Sapphire & Steel actually began life as a children's show called The Time Meddlers. Creator PJ Hammond (who had already written for shows including The Sweeney, The Professionals, Z Cars, and the fantasy series Ace of Wands) pitched the series to Thames Television, they were initially interested but for various reasons decided not to develop the series. Hammond then took The Time Menders to a different ITV affiliate, ATV, who were so impressed by the concept and strength of the writing, plus the potential low cost in producing the series, that they asked Hammond to emphasise the creepiness of the series and decided to broadcast the show during prime time hours.
It's amazing to think that ITV, which at the time was very much the home of middle of the road (read that as bland) television, agreed to produce such a unique and mind bending series, and to air it twice weekly (Tuesdays and Thursdays). I suppose ITV must have felt they finally had a series that could give Doctor Who a run for its money. And in ideas, story lines and acting, it certainly did.
The basic show premise was that time is like a tunnel, with different time zones spread along itself. Outside there are dark forces that take advantage of any weakness, enter and wreak havoc. Extra-terrestrial 'Operatives' were assigned by an unknown authority to combat the dark forces. As the show would tell us:
"All irregularities will be handled by the forces controlling each dimension. Transuranic, heavy elements may not be used where there is life. Medium atomic weights are available: Gold, Lead, Copper, Jet, Diamond, Radium, Sapphire, Silver and Steel. Sapphire and Steel have been assigned..."
Sapphire (played by Joanna Lumley) and Steel (David McCallum) took on human form to resolve the problems. Both of them had special powers, Sapphire could rewind time, see the history of an object and control human minds, whereas Steel was very strong, possessed the power of telekinesis and could drain thermal energy. The pair were also telepathic.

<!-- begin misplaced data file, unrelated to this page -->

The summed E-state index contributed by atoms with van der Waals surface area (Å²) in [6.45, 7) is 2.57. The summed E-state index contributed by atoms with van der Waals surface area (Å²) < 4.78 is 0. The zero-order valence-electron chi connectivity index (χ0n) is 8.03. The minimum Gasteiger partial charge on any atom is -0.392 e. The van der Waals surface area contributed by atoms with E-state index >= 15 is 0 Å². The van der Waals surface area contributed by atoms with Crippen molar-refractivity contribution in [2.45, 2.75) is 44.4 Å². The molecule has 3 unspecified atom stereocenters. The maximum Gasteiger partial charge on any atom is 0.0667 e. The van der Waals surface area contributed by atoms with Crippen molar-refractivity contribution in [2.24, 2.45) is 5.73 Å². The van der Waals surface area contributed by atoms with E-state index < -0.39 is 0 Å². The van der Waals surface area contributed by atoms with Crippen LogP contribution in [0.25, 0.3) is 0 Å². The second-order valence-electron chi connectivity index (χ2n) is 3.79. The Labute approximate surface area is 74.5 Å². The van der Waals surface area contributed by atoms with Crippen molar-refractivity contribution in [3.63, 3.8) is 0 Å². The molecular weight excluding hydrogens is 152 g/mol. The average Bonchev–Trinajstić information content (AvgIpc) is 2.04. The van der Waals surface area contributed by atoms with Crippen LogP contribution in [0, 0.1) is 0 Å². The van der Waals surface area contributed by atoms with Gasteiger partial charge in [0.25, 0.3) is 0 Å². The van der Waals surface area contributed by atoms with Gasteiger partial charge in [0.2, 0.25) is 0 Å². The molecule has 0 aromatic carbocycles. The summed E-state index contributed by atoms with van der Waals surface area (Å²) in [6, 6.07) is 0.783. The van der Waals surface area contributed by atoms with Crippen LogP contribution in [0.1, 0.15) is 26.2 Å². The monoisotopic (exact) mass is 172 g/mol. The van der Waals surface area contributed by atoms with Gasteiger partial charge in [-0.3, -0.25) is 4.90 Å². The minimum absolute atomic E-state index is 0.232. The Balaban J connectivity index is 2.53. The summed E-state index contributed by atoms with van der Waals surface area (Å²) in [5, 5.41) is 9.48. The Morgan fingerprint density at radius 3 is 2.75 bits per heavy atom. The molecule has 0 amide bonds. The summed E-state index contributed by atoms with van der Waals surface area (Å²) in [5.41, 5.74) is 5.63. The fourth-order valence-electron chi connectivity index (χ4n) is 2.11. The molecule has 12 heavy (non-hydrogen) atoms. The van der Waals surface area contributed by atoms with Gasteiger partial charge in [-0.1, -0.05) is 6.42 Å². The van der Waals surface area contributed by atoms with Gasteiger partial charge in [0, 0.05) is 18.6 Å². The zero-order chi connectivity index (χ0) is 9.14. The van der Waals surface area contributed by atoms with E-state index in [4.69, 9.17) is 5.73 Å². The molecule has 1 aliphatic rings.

Sapphire & Steel boasted intelligent scripts, and dark challenges for the pair of Operatives to tackle. In the first story a time warp develops after the reading of some historic nursery rhymes, this brings Roundhead Soldiers to the 20th Century. Other 'assignments' include an ancient, faceless life form that could exist in photos, a black entity that fed on the resentment of dead World War 2 soldiers, and a foe so deadly that the only way Steel could be rid of the entity was to offer it the soul of a ghost hunter that they had previously befriended. This would prove to be a shocking twist to one of the finest stories in the series, and certainly not the children's show PJ Hammond had originally envisioned.
The superb onscreen chemistry between David McCallum and Joanna Lumley really helped propel the series to greatness. Lumley was perfect at playing the stunningly beautiful character with an odd air of something quite different about her, whilst McCallum played Steel as cold as his name suggests. The magic of the series lies in the fact that very little is revealed about who they are, what they are, or where they are from.
However, ITV panicked when viewers wrote in asking what the series was about (you wouldn't get that with BBC viewers - just saying), and so despite a very strong premise only 6 'assignments' (34 episodes) were produced, which were broadcast over 4 years, from 1979 to 1982, with the last episode not transmitting until two and a half years after it was shot. But this wasn't so much down to ratings as other factors that even two Time Operatives couldn't have controlled. First, there were industrial strikes to deal with, and then the ITV affiliate ATV lost its contract and was replaced by Central Television. Central decided not to make any more episodes, and so Hammond changed the ending of the last story to make it more of a shock.
Epilogue - In 2005 Sapphire & Steel was revived by Big Finish for a new range of audio adventures, starring Susannah Harker as Sapphire and David Warner as Steel. PJ Hammond went on to write for such shows as The Gentle Touch, The Bill and Wycliffe. He was asked to write a story for Doctor Who in the mid 80s, unfortunately this was the year the show went on hiatus and returned with The trial of a Timelord series. His script for the story Paradise Five was eventually produced by Big Finish as part of their Lost Stories series. Hammond also contributed two scripts for Torchwood, Small Worlds and From Out of the Rain.